The hydroxyl of threonine 13 of the bovine 70-kDa heat shock cognate protein is essential for transducing the ATP-induced conformational change. Journal Article uri icon

Overview

abstract

  • The mechanism by which ATP binding transduces a conformational change in 70-kDa heat shock proteins that results in release of bound peptides remains obscure. Wei and Hendershot demonstrated that mutating Thr37 of hamster BiP to glycine impeded the ATP-induced conformational change, as monitored by proteolysis [(1995) J. Biol. Chem. 270, 26670-26676]. We have mutated the equivalent resitude of the bovine heat shock cognate protein (Hsc70), Thr13, to serine, valine, and glycine. Solution small-angle X-ray scattering experiments on a 60-kDa fragment of Hsc70 show that ATP binding induces a conformational change in the T13S mutant but not the T13V or T13G mutants. The kinetics of ATP-induced tryptophan fluorescence intensity changes in the 60-kDa proteins is biphasic for the T13S mutant but monophasic for T13V or T13G, consistent with a conformational change following initial ATP binding in the T13S mutant but not the other two. Crystallographic structures of the ATPase fragments of the T13S and T13G mutants at 1.7 A resolution show that the mutations do not disrupt the ATP binding site and that the serine hydroxyl mimics the threonine hydroxyl in the wild-type structure. We conclude that the hydroxyl of Thr13 is essential for coupling ATP binding to a conformational change in Hsc70. Molecular modeling suggests this may result from the threonine hydroxyl hydrogen-bonding to a gamma-phosphate oxygen of ATP, thereby inducing a structural shift within the ATPase domain that couples to its interactions with the peptide binding domain.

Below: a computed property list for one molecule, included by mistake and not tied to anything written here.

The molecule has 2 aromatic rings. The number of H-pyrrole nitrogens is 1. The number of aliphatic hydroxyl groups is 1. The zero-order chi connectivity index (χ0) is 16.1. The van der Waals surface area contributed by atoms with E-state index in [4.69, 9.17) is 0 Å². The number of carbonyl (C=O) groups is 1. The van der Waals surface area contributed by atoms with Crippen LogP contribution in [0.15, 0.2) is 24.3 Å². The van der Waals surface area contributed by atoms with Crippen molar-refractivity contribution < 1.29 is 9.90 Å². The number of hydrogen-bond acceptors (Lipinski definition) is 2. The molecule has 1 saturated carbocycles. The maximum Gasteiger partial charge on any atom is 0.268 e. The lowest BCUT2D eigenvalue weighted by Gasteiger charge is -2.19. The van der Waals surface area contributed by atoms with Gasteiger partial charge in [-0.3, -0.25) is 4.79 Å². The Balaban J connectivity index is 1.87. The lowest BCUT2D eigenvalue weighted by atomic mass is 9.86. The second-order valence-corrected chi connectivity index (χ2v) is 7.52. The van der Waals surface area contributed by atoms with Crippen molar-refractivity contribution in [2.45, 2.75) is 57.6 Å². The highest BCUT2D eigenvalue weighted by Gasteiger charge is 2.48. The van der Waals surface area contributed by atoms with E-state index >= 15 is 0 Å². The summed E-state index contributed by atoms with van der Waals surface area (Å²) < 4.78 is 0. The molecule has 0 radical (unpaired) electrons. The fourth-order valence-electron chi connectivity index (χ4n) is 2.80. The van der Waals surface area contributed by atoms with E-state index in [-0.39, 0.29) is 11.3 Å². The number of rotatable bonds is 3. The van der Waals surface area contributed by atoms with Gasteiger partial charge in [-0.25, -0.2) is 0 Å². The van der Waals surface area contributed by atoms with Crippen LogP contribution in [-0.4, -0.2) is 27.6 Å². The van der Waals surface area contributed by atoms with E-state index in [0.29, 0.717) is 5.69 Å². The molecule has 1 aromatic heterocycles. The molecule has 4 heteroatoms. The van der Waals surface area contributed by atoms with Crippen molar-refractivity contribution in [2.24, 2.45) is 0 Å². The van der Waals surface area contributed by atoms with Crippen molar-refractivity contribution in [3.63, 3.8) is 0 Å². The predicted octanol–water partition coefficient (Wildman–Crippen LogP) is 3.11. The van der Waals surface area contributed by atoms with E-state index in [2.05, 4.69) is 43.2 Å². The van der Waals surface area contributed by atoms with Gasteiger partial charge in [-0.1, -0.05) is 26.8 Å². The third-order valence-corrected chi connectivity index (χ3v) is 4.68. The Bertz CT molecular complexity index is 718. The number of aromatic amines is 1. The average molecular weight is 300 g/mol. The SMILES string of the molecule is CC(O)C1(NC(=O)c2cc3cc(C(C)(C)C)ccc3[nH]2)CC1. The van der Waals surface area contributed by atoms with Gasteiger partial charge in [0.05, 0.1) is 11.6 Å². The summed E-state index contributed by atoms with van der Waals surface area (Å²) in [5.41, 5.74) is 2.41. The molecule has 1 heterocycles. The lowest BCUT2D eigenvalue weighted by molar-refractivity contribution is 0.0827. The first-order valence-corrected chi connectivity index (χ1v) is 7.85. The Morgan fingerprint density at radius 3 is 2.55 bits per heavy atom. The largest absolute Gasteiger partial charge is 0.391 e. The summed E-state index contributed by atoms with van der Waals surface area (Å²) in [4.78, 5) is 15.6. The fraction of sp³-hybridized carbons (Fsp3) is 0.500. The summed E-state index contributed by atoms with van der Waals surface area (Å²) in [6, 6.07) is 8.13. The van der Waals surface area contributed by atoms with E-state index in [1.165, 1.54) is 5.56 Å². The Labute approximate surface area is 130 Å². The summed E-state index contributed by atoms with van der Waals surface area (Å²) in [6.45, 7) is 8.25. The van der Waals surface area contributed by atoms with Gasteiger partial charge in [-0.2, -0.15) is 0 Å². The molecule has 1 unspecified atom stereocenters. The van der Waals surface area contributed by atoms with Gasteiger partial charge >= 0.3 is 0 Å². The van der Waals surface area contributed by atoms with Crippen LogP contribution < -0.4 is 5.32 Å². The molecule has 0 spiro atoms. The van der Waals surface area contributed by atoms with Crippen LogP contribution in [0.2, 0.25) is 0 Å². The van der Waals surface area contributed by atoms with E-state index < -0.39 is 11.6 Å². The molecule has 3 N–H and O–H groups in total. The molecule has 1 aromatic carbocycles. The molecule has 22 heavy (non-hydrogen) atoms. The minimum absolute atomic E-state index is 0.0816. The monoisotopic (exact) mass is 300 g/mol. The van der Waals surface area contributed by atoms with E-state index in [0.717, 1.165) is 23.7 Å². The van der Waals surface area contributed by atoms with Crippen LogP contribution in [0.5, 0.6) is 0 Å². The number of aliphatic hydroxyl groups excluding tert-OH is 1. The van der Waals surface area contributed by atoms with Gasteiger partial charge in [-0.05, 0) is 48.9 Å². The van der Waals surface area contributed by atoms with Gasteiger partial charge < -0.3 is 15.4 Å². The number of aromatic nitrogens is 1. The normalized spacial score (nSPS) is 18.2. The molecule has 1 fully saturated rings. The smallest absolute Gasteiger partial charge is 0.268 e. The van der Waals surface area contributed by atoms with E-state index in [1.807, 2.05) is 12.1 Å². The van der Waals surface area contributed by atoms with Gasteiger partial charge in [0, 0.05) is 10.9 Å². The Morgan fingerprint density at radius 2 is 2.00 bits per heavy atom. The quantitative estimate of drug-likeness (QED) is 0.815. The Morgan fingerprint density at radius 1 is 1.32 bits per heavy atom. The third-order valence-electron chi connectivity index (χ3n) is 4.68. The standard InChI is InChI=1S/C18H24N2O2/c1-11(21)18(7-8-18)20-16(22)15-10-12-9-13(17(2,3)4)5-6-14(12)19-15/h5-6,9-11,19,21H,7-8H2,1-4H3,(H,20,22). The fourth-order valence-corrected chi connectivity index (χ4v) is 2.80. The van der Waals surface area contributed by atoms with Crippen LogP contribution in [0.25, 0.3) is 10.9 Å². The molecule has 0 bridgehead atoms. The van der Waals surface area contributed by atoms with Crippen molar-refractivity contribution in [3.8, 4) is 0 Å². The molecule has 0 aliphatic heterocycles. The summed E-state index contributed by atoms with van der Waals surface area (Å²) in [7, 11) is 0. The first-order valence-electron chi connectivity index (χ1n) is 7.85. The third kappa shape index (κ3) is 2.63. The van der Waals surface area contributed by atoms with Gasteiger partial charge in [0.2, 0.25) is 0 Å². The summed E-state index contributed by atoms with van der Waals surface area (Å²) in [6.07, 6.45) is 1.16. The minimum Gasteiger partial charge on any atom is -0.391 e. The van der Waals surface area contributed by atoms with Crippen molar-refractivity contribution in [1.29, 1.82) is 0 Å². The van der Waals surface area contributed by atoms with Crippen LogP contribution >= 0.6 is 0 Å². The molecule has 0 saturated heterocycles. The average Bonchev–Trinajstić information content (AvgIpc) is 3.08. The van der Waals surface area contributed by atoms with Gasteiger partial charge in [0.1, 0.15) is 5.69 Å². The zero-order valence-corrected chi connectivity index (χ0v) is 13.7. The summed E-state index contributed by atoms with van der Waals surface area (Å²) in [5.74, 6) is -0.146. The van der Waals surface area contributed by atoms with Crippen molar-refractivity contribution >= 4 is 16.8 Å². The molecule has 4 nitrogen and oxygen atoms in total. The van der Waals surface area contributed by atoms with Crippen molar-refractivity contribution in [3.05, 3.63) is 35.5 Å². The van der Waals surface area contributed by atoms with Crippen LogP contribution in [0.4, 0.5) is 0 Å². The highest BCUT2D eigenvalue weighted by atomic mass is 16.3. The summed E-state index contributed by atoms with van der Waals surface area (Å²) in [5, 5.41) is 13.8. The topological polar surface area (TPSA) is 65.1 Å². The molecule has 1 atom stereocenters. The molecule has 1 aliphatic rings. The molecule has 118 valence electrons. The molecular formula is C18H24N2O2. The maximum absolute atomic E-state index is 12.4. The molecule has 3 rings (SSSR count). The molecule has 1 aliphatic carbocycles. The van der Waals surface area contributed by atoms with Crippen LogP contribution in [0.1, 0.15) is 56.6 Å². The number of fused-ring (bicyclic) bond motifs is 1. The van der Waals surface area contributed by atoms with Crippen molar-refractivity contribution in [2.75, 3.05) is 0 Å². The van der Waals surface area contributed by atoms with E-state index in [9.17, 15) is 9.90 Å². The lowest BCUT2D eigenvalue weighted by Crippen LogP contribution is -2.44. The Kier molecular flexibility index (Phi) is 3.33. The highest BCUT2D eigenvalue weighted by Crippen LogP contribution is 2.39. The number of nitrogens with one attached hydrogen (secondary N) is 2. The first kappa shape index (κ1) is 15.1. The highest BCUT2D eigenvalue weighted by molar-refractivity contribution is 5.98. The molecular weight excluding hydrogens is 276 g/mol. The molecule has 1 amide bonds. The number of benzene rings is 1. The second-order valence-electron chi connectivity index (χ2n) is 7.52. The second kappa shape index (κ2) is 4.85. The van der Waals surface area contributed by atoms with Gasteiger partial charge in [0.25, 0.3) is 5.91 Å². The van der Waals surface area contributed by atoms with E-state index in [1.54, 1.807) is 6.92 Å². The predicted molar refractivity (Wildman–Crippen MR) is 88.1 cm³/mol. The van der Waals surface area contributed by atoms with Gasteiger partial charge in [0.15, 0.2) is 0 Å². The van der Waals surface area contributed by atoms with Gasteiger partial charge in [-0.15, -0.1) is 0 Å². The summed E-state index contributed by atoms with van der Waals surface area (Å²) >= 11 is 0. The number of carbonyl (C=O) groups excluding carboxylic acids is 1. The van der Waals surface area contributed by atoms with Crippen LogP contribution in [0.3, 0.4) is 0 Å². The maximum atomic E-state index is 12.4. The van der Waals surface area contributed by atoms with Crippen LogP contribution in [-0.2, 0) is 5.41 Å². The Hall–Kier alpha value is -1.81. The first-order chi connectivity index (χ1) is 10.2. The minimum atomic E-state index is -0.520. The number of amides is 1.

publication date

  • November 1, 1998

Full Author List

  • Sousa MC; McKay DB

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Additional Document Info

start page

  • 15392

end page

  • 15399

volume

  • 37

issue

  • 44